Welcome to Player Versus Player, the column that pits two MMORPG writers against each other in a battle wits, tears, and experience points. Twice a month, we take to our podiums to debate both sides of your most heated arguments. This week, Elder Scrolls Online rocked our newsfeeds with the bombshell that the game would be going buy-to-play before its summer console launch. Our topic: Is this a good thing for the game or the beginning of the end?
Chris “The Subscriptionless” Coke: Chris has played more than any man’s share of MMOs and is ready to sever the subscription to Elder Scrolls Online for good.
Ryan “For The Community!” Getchell: Ryan would rather pay to secure a great community than chance it with open doors.
Without further ado, let’s get it on!
Chris: Thanks for joining me today, Ryan. I know you’re a big fan of ESO and spend a lot of time thinking and writing about it. I played the game and had a blast -- except for that werewolf that killed me over and over -- but it never hooked me enough to pay month after month. So for me and lots of players out there, this is a great thing. I may not be willing to pay a subscription, but I would definitely log in more often if Zenimax wasn’t demanding my credit card number every time.
Ryan: Hey Chris, getting more players into the game is always a great thing. However, opening the door to the masses also opens the doors to the trolls and bots. If you remember back when ESO launched, bots were a major concern. With the game going B2P and how inexpensive the game can be when it goes on sale, this move could bring back the flood of bots to both console version as well as PC. Aswell with it being as low as $15 to get the game, the fear of being banned isn’t nearly as high as it would be if you were forced into a subscription.
Chris: The question is whether or not a good community can really be a profitable community for ESO -- not that those two things are mutually exclusive. And let’s be honest here, a good community can hold its own. Just look at Lord of the Rings Online. But back to profitability. The perception from the rest of the internet is that Elder Scrolls is a sinking ship. That may not be true, especially because they may have planned this conversion all along for the console release (cue ominous music and tinfoil hats). The one thing this does is guarantee that Elder Scrolls Online will be a game for a while and not a memory because Zenimax couldn’t pay the bills.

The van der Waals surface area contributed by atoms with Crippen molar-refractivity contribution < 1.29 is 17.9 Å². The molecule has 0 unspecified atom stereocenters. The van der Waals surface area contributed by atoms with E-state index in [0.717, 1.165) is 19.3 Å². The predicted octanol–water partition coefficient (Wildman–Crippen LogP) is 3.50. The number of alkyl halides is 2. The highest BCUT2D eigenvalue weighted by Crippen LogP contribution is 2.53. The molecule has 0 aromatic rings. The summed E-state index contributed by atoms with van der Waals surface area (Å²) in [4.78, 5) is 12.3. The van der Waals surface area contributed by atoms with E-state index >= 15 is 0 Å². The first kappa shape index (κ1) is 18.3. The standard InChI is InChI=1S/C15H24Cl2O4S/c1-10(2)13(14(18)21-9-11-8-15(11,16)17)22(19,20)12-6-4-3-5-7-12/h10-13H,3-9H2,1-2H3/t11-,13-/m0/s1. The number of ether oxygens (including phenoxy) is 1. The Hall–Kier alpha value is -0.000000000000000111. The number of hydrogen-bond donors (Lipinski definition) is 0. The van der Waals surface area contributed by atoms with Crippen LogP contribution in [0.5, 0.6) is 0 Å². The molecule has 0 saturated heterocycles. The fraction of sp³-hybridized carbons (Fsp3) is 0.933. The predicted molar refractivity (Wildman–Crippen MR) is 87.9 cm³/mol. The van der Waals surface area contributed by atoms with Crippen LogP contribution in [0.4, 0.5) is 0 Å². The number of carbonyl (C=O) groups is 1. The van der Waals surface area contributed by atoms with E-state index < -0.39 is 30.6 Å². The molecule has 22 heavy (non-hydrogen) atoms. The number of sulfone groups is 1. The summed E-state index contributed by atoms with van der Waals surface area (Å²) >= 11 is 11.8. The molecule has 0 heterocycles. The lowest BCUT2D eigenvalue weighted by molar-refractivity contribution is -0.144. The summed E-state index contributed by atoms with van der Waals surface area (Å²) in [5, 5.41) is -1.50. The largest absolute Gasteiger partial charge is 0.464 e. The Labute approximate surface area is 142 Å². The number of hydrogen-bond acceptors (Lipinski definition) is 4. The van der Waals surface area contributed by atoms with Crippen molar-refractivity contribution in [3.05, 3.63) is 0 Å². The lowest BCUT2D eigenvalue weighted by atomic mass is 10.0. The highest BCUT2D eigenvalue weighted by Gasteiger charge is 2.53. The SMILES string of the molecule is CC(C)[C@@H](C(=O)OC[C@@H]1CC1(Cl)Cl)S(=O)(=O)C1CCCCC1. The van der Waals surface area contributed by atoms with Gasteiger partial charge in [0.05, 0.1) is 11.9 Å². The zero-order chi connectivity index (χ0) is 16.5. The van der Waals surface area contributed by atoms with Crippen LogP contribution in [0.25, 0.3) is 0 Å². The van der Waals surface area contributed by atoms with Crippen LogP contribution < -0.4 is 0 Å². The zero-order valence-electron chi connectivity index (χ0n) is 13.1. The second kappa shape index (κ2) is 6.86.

Ryan: Of course there is the chance that ESO could prosper with this new model, and you’re right Lord of the Rings Online is successful for their model. That said, when LOTR change their model the game didn’t have the following that ESO has. There are a lot of naysayers within that following, those who wish to spout nothing but negativity. Even while the game had a subscription these people were relentless on the free forums they had access to such as facebook, and twitter. With the B2P model, and as I mentioned before, the lack of any large financial investment, they will move their comments from the confines of facebook and twitter to the official forums and the in-game zone chat.
Chris: Fair enough. Let’s look at things another way. We’ve seen a lot of games come and go over the years. The ones that have tried subscriptions and failed see their content draaaaaaag to a painfully slow pace. When they switch, it’s like someone loosed the dam. Being without a subscription means that Zenimax will have the cash flow they need to add interesting new systems. And so far they’ve done the cash shop right.
Ryan: According to Matt Firor, we won’t be seeing ZOS keep up with their 4-6 week promise of content patches. The next major update won’t be coming until after console launch has settled down. So while ZOS is taking in the money, I fear that this move may actually slow down their releases and could potentially cause players to get bored. In my latest MMORPG.com article I ask, Will ESO Subscribtions Plummet? So with this change to B2P we might actually start to see ZOS take sufficiently longer to release content.
Chris: At the same time, the introduction of the Justice System and endgame should provide players with more than enough to tide them over. Honestly, Ryan, I think PC players are going to have to play second fiddle to the console crowd and wait it out on this once. The move to Buy to Play is definitely a tendril to those players; they expect to pay for the box only and that’s fair for them. And I trust Zenimax to get back on pace once the dust has settled. But to be totally selfish, I want this game to be another Secret World: my little get away when I need something fresh. That doesn’t fly with a subscription game. And in my case anyway, patch pace is outmatched by the freedom to check them out when I please.
And that’s really it for me. How about it, Ryan, what’s your final thought?
Ryan: With patch 1.6 being included in the B2P model and it also having the justice system, well half of the justice system. Only the thief part is included the Justice part isn’t part of this patch and we have not been informed as to when it’ll be implemented. Plus the End Game in ESO isn’t like the End Game in a lot of MMOs. It’s not something that takes months to do, the End Game trials can be done in a day or two. While we have future content to look forward to, I don’t think patch 1.6 is going to offer enough content to keep players playing as much as they do. ESO is designed for the casual gamer, and with this B2P move we’re going to see a lot more on and off again players.
I’ll say this, I really hope I am wrong, I really enjoy ESO and it will be a sad day to see the trolls and spammers win this fight.
That’s all from us, folks! Let us know where you fall in the comments below!